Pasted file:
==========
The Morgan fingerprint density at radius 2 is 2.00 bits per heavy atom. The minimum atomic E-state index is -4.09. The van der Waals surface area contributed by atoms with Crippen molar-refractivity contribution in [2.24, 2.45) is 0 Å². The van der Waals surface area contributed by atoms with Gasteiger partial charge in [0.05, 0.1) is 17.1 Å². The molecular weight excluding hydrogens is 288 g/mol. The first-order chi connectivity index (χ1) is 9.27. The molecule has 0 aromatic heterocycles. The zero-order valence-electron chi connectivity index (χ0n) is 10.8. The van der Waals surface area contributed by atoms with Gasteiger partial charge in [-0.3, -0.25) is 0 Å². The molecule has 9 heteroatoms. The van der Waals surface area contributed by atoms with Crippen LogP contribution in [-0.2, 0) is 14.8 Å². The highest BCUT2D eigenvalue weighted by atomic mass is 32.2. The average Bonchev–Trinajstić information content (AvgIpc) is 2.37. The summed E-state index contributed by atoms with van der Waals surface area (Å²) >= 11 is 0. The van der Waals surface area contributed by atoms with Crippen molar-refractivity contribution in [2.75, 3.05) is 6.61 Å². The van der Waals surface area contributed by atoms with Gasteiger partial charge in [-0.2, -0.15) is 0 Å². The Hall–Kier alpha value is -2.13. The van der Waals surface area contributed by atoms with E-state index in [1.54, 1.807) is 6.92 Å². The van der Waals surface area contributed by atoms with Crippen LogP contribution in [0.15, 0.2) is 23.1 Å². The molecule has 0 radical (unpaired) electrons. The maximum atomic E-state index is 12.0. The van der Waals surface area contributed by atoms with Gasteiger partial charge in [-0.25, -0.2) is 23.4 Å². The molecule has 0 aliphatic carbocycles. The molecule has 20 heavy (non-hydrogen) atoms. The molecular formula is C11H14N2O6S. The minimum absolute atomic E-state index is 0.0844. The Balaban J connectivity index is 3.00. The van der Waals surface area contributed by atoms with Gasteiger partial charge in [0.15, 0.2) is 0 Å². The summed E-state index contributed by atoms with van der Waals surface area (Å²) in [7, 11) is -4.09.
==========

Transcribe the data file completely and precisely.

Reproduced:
The Morgan fingerprint density at radius 2 is 2.00 bits per heavy atom. The minimum atomic E-state index is -4.09. The van der Waals surface area contributed by atoms with Crippen molar-refractivity contribution in [2.24, 2.45) is 0 Å². The van der Waals surface area contributed by atoms with Gasteiger partial charge in [0.05, 0.1) is 17.1 Å². The molecular weight excluding hydrogens is 288 g/mol. The first-order chi connectivity index (χ1) is 9.27. The molecule has 0 aromatic heterocycles. The zero-order valence-electron chi connectivity index (χ0n) is 10.8. The van der Waals surface area contributed by atoms with Gasteiger partial charge in [-0.3, -0.25) is 0 Å². The molecule has 9 heteroatoms. The van der Waals surface area contributed by atoms with Crippen LogP contribution in [-0.2, 0) is 14.8 Å². The highest BCUT2D eigenvalue weighted by atomic mass is 32.2. The average Bonchev–Trinajstić information content (AvgIpc) is 2.37. The summed E-state index contributed by atoms with van der Waals surface area (Å²) >= 11 is 0. The van der Waals surface area contributed by atoms with Crippen molar-refractivity contribution in [2.75, 3.05) is 6.61 Å². The van der Waals surface area contributed by atoms with Gasteiger partial charge in [-0.2, -0.15) is 0 Å². The Hall–Kier alpha value is -2.13. The van der Waals surface area contributed by atoms with E-state index in [1.54, 1.807) is 6.92 Å². The van der Waals surface area contributed by atoms with Crippen LogP contribution in [0.15, 0.2) is 23.1 Å². The molecule has 0 radical (unpaired) electrons. The maximum atomic E-state index is 12.0. The van der Waals surface area contributed by atoms with Gasteiger partial charge in [-0.25, -0.2) is 23.4 Å². The molecule has 0 aliphatic carbocycles. The molecule has 20 heavy (non-hydrogen) atoms. The molecular formula is C11H14N2O6S. The minimum absolute atomic E-state index is 0.0844. The Balaban J connectivity index is 3.00. The van der Waals surface area contributed by atoms with Gasteiger partial charge in [0.15, 0.2) is 0 Å². The summed E-state index contributed by atoms with van der Waals surface area (Å²) in [7, 11) is -4.09.